My publications are available in My Bibliography.
Dr. Donna Duffy – CWHW Associate Director
Dr. Donna Duffy is an AP Associate Professor in the Department Kinesiology and is the Associate Director of the Center for Women’s Health and Wellness at the University of North Carolina, Greensboro.
Duffy leads a team of international researchers focused on the physiological and neurological outcomes of concussive and sub-concussive head trauma among female athletes. Dr. Duffy and her team are particularly interested in developing a better understanding of how head trauma influences female athlete reproductive health throughout the lifespan. Dr. Duffy and her team are committed to understanding head trauma in female athletes from a holistic perspective and conduct MRI research, as well as biomarker and psycho-social research.
Dr. Duffy was quoted in the New York Times about her research on head injuries and female football players and she serves on three different national boards as a research advisor. These boards include: (1) Pink Concussions, (2) The Women’s GridIron Foundation, and (3) Women’s Rugby Coaches Association.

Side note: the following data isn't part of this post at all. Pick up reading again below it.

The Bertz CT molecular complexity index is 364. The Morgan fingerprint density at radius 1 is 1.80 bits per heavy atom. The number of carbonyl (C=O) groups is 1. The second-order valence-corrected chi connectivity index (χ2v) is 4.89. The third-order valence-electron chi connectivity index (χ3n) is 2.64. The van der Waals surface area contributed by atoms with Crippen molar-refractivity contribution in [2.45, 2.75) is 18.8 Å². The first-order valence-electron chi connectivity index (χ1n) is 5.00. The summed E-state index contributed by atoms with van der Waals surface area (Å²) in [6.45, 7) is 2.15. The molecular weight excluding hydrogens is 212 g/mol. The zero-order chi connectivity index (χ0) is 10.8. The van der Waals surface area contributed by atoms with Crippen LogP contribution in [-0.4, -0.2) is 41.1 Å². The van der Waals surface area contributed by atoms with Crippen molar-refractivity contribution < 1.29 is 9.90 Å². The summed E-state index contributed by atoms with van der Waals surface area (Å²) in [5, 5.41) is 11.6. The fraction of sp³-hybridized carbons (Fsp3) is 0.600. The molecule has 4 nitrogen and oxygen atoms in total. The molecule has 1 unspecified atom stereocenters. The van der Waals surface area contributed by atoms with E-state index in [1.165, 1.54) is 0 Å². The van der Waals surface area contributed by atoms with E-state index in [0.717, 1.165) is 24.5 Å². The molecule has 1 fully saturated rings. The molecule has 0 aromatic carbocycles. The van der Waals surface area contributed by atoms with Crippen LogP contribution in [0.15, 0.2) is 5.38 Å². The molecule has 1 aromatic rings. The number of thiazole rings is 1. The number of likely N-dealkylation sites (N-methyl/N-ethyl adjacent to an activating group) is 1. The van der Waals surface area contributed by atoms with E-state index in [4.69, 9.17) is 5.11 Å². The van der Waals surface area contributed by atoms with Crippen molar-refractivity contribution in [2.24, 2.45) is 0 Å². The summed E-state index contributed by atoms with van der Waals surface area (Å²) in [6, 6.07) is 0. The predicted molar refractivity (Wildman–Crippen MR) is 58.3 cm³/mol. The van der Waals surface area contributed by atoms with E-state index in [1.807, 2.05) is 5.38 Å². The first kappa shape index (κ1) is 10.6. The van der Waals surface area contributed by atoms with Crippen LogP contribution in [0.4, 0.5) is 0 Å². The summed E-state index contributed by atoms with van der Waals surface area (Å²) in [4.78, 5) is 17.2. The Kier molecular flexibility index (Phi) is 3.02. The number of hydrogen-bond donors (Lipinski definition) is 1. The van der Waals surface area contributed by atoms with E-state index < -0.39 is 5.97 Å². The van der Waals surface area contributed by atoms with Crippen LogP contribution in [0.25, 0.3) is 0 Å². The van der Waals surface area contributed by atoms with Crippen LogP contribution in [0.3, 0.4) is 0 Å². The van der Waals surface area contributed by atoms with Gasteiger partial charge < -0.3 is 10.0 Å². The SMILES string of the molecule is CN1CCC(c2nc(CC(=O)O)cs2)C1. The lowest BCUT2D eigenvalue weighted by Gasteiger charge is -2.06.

Jessica Dollar PhD – CWHW Faculty Fellow
Dr. Jessica Dollar is a Research Scientist in the Department of Kinesiology, Adjunct Assistant Professor in the Department of Psychology, and Faculty Fellow for the Center for Women’s Health and Wellness. Dr. Dollar began her research career as an Undergraduate Research Fellow at UNC-Greensboro in the Department of Psychology. After graduating from UNC-Greensboro, Dr. Dollar served as the Project Coordinator for a large, collaborative NSF-funded project at The Center for Developmental Science at UNC-Chapel Hill. She then attended graduate school at The Pennsylvania State University, earning her M.S. and Ph.D. in Human Development and Family Studies. Dr. Dollar also has been intricately involved in every level of the research process and has received extensive training in advanced statistical analysis.